Dimensions: 2

Dimension Bilateral Multilateral EU-level

Depth *** ** *

Activities on the cycle all all limited

Intelligence functions all limited limited

Intelligence sources all all only OSIT, IMINT

Risks: many intelligence cooperation practices serve the interests of democratic states Sometimes it is not the activity, e.g. the actual sharing of information, but the international isation of such practices, i.e. the acting beyond the scope of national intelligence laws that renders it problematic. This can – and has – created windows of opportunities that are then no longer compatible with standards of democratic governance and basic human rights norms • As per the former, one can point to the possibility of avoiding accountability (in fact it opens several different pathways) • As per the later, the sharing of intelligence can certainly jeopardise the right to privacy Unfortunately, intelligence laws in Europe are often “far more rigorous concerning agencies’ activities within its own national borders. […] the collection of intelligence abroad is not regulated with the same stringency […] this area is all too often poorly legislated.” question of accountability for intelligence cooperation is inherently complex: Who seeks what kind of accountability for what kind of cooperation from what kind of actors?


who seeks - national parliaments / international parliamentary bodies -Judicial inquiries / judicial review - Independent investigators on behalf of parliament / government - Executive control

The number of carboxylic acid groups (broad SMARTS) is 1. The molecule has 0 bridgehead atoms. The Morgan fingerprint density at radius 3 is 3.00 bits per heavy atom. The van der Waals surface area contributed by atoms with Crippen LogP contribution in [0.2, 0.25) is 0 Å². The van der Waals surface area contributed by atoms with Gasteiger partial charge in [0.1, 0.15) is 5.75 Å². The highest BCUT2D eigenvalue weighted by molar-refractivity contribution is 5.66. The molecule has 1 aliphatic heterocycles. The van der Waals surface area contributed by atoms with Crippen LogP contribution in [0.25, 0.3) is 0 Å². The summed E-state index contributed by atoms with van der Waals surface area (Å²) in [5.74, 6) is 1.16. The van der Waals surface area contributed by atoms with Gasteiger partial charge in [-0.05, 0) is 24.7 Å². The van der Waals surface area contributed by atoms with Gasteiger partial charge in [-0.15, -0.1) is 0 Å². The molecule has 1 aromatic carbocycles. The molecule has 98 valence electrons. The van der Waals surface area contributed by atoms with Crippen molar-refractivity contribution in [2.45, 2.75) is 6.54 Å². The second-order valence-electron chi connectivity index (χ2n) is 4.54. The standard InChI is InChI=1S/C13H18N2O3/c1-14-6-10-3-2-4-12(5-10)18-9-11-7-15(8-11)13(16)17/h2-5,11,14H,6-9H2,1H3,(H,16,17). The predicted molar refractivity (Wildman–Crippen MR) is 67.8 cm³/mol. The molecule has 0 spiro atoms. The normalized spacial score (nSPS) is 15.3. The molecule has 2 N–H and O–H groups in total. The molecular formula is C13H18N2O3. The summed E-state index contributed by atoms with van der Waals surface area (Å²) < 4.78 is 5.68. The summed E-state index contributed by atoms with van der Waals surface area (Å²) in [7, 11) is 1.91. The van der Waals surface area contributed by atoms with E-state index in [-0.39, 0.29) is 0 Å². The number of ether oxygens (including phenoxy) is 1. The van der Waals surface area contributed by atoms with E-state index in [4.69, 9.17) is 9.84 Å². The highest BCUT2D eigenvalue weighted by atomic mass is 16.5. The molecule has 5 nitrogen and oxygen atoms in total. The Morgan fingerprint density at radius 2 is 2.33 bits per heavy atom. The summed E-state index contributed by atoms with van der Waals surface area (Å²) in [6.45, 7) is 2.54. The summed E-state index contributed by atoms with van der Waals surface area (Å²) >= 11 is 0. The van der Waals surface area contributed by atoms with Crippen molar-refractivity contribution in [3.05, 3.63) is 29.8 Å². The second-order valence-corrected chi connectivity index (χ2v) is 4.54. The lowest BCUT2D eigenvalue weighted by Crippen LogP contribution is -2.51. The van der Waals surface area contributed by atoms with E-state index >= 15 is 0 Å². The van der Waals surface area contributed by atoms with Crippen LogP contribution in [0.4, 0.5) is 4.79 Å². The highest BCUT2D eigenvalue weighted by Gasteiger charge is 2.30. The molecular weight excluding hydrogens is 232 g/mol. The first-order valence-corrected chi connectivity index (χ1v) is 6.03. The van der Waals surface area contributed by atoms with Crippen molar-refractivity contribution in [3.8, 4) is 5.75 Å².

what kind of accountability -Time dimension: Ex ante? (ex. MPs would hold government to account for positions they will take in EU negotiations); ongoing (ex. Immediate access to government files / intel. premises for accountholders); ex post fact -Scope dimension: effectiveness of intelligence governance , policy administration, legality -Obligation dimension: vertical, horizontal, diagonal accountability relationships differ with respect to their assertiveness (monitoring vs. scrutiny) for what kind of cooperation from what kind of actors geographical dimension: sub-regional, Private / public intelligence agencies regional, global Membership National executives EU CFSP decisiondimension: bilateral, multilateral, makers, re: EU intelligence (limited) supranational International users of covertly obtained Depth: ex. Exchange of raw or intelligence in the pursuit of collective processed data, joint training, operation security (UN) voluntary or coerced cooperation National accountability for international intelligence cooperation practices International accountability for international intelligence cooperation practices National parliamentary accountability for bilateral intelligence cooperation practices (case 1) Germany’s parliamentary inquiries into rendition and the bilateral exchange of information with US intelligence on Iraq in 2003 (case 2) The United Kingdom’s ISC inquiry on rendition International accountability for bilateral intelligence cooperation (case 3) The European Parliament’s TDIP committee rendition investigation (case 4) PACE ’s Legal Affairs and Human Rights committee investigation